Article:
Duke University, Phys.Org

Tim Lucas

March 12, 2018

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for photo.

Poaching and habitat loss have reduced forest elephant populations in

Central Africa by 63 percent since 2001. This widespread killing poses dire

consequences not only for the species itself but also for the region’s

forests, a new Duke University study finds.

“Without intervention to stop poaching, as much as 96 percent of Central

Africa’s forests will undergo major changes in tree-species composition and

structure as local populations of elephants are extirpated and surviving

populations are crowded into ever-smaller forest remnants,” said John

Poulsen, assistant professor of tropical ecology at Duke’s Nicholas School

of the Environment.

These changes will occur because elephants are ecological engineers that

help create and maintain forest habitat by dispersing seeds, recycling and

spreading nutrients, and clearing understories, Poulsen explained.

“Because they are very large animals, they can eat fruits and disperse

seeds too big for other animals to digest. And because they are highly

mobile, they help disperse these seeds far and wide through their dung,” he


In the elephants’ absence, scores of tree species may be left without a

means of long-distance seed dispersal, which is essential for forest

structure and colonization. Trees whose seeds are dispersed by smaller

animals could fill the void, dramatically altering forest composition.

Fewer elephants will also mean a more limited distribution of the nutrients

contained in their dung.

“Many of Central Africa’s forests are nitrogen limited. Elephants help

compensate by moving nutrients, especially nitrogen, across the landscape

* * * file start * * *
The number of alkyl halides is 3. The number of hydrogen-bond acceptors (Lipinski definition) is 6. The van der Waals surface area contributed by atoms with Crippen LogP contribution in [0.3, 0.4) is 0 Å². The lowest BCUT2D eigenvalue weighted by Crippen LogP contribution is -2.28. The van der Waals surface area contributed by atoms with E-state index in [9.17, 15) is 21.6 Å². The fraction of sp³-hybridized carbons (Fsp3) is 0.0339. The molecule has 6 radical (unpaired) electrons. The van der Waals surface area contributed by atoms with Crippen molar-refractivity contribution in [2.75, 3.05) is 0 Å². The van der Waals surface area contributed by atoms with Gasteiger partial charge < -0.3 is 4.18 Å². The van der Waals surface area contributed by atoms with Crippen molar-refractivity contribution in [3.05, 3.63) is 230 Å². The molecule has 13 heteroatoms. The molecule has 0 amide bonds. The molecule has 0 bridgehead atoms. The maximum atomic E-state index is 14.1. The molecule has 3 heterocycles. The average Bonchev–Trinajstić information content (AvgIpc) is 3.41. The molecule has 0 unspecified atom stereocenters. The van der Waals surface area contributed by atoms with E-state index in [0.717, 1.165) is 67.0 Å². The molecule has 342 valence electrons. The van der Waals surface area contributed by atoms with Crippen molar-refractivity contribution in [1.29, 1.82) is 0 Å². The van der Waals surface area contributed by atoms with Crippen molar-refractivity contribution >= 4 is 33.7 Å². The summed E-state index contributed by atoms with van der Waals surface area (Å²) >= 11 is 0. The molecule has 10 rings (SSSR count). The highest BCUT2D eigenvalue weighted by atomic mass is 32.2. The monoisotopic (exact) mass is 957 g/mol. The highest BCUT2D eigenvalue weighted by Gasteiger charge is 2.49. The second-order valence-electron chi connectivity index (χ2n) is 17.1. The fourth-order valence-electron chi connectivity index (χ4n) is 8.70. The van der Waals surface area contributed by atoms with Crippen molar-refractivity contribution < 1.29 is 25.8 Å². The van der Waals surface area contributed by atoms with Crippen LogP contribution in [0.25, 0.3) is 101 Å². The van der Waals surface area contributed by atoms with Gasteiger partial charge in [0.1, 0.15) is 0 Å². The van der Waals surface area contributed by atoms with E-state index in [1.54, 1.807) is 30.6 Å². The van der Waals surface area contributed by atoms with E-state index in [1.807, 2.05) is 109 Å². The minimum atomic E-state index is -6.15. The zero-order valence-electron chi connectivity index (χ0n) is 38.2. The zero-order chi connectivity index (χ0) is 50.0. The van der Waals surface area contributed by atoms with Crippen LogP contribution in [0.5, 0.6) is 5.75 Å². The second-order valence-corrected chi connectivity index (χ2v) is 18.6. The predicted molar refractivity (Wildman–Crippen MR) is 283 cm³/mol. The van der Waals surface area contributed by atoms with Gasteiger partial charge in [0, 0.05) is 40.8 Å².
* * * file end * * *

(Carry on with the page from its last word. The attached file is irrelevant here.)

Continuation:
as they defecate. If populations continue to shrink, this nitrogen will be

concentrated in smaller and smaller areas, limiting future tree growth

elsewhere,” Poulsen said.

Understory density will also be affected.

“Elephants have a large effect on forests by eating or trampling

slow-growing plants and opening the understory, allowing more light in and

reducing competition for water and nutrients,” Poulsen said. “These changes

alter the recruitment regimes of tree species?favoring some and not


He and his colleagues published their peer-reviewed study March 1 in the

journal Conservation Biology.

To conduct their analysis, they reviewed 158 previous studies on forest

elephant behaviors and their cascading ecological impacts.

By cross-referencing these impacts with data on local elephant populations,

forest tree-species composition and structure, nutrient availability, and

understory growth in existing Central African forests?both protected and

unprotected ones alike?Poulsen and his team determined that up to 96

percent of all forests in the region were susceptible to dramatic changes

if elephant populations shrank or disappeared.

“Stopping poaching is an urgently needed first step to mitigating these

effects,” he said, “but it will not be easy. Long-term conservation will

require land-use planning that incorporates elephant habitat into forested

landscapes that are being rapidly transformed by industrial agriculture and


More information: John R. Poulsen et al, Ecological consequences of forest

elephant declines for Afrotropical forests, Conservation Biology (2017).

DOI: 10.1111/cobi.13035

Journal reference: Conservation Biology

Provided by: Duke University



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